Forest Types in Indonesia

In order to understand clearly, the following types of forests in Indonesia have been summarized by from various sources:

Forest Types Based on Biogeography

The Archipelago is a natural relief formed from the confluence of three land plates. Even today, the three plates of the earth are still approaching. As a result, among other things, earthquakes often occur in this island nation.

The history of the formation of islands in the equatorial belt has formed three main biogeographical regions, namely: the Sunda Shelf, Wallacea and the Sahul Shelf. Each biogeographic region reflects the distribution of life forms based on differences in the physical surface of the earth.

  • Sunda Shelf (in the western part)

The Sunda Plateau is a strip of land that extends from the east (mainland Asia) and lies west of the Wallace Line. Wallace’s line is an imaginary dividing line between the flora and fauna of the Sunda Plateau and the easternmost part of Indonesia. This route is from north to south between Kalimantan and Sulawesi, and between Bali and Lombok. This lineage is named after the biologist Alfred Russel Wallace who in 1858 showed that the distribution of flora and fauna in Sumatra, Kalimantan, Java and Bali was closer to mainland Asia.

  • Sahul Shelf Area (in the eastern part)

The Sahul Shelf is a strip of land that has shifted from the Australesian territory and lies east of the Weber Line. The Weber line is an imaginary dividing line between flora and fauna between the Sahul Shelf and the westernmost part of Indonesia. The line runs from north to south between the Maluku Islands and New Guinea and between East Nusa Tenggara and Australia. This lineage is named after the biologist Max Weber, who around 1902 showed that the distribution of flora and fauna in this area was closer to mainland Australia.

  • Wallace Region / Deep Sea (in the middle)

The earth plate on the outskirts of East Asia moves between the Wallace and Weber lines. This area includes Sulawesi, the Lesser Sunda Islands (Nusa Tenggara), and the Maluku Islands. Most of the flora and fauna in this area are endemic (found only in the area concerned and not found anywhere else in the world). However, the region also has elements of the Eastern Sector and the Australasia Region. Wallace suggested that the sea was covered with ice during the Ice Age so that plants and animals from Asia and Australia could interbreed and congregate on the islands. Although Asian flora and fauna are still more abundant in the western part and Australian flora and fauna in the eastern part, this is because the Wallace area used to be a very deep sea trench, so that the flora and fauna of plants were difficult to pass and stopped spreading.

Forest Types Based on Climate

Because of its location at latitude, Indonesia actually has a tropical climate. However, its location between two continents and between two oceans makes the climate of this archipelago even more diverse.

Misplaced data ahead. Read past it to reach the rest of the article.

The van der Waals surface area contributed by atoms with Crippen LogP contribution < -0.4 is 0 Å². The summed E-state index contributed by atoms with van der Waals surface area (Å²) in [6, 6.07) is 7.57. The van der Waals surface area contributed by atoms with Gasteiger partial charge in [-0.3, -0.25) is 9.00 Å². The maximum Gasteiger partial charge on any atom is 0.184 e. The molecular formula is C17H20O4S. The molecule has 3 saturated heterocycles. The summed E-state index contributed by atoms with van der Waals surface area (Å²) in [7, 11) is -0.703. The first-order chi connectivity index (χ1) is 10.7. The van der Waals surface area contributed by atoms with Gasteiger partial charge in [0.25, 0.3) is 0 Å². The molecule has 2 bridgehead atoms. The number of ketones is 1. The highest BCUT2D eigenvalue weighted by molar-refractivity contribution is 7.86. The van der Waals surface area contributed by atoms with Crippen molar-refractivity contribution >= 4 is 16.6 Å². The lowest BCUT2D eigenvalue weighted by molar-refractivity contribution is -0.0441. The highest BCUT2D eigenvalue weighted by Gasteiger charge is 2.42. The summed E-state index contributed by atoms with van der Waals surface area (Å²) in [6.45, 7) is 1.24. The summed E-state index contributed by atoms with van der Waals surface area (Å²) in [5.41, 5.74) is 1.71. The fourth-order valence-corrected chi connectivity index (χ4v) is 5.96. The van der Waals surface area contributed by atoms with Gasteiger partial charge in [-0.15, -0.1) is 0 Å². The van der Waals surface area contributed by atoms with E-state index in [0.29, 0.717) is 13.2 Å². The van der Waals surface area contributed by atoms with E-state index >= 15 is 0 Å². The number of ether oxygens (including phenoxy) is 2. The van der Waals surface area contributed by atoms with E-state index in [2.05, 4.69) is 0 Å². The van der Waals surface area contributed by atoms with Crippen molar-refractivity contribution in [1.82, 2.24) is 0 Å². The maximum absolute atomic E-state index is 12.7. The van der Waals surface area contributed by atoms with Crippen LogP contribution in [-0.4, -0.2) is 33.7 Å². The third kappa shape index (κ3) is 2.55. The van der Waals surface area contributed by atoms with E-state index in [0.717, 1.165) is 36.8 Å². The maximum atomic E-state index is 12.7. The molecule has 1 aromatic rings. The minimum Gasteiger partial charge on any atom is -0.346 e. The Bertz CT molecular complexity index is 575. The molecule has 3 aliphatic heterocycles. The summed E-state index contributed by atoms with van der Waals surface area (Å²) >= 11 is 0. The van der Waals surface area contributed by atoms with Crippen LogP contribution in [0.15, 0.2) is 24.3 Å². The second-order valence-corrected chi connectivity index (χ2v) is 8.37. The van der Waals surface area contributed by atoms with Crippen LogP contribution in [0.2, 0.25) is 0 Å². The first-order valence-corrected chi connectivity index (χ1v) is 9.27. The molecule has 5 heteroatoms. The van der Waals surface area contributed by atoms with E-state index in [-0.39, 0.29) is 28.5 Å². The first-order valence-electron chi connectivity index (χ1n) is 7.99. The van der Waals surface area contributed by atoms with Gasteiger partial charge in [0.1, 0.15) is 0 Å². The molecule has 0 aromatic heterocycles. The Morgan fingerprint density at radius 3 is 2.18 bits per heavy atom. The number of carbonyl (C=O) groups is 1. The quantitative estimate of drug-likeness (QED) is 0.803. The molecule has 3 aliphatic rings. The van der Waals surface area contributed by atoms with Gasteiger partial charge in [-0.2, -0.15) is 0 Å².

Based on a comparison of the number of dry months with the number of wet months per year, Indonesia has three climate zones, namely:

  • Climate type A (very humid) , where the peak of the rainy season falls from October to January, sometimes until February, this region covers the island of Sumatra; Borneo; the western and central parts of the island of Java; west of the island of Sulawesi.
  • Climate Type B (wet) has a peak rainy season between May and July and August or September being the driest months. This area covers the eastern part of Sulawesi Island; Moluccas; most of Papua.
  • Climate type C (slightly dry) has less rainfall, while dry months last longer. This area includes East Java; part of Madura Island; Bali Island; Nusa Tenggara; the southern tip of Papua.

Based on the existing climate differences, Indonesia has peat forests, tropical rain forests, and monsoon forests.

1. Tropical Rain Forest

The earliest forest type in Indonesia is tropical rain forest. Tropical rainforests are widely recognized as a type of forest in Indonesia because the Indonesian archipelago receives a lot of sunlight, has high rainfall, and high average temperatures.

The characteristics of tropical rain forests in general:

  • Plants that live in tropical rain forests are generally classified as plants with large, tall and dense leaves that grow tightly.
  • The animals that live in tropical rain forests are very diverse because they are divided into 3 areas, each forest is home to different animals. For example, in tropical forests in the western region, animals that develop are mainly large-bodied animals such as tigers, elephants, giraffes and others. This is because the tropical rain forests in the eastern region are dominated by small animals and various types of birds typical of Papua. Meanwhile, for the tropical rain forest in the transition zone, there are many unique animals such as anoa, wild boar and several medium-sized mammals.
  • In addition, another feature of tropical rain forests is the relatively high rainfall, which makes mixed soils very fertile.

The benefits of tropical rain forests can be as a breeding ground for rare plant and animal species as well as as a water reservoir during the dry season.

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2. Monsoon Forest or Seasonal Forest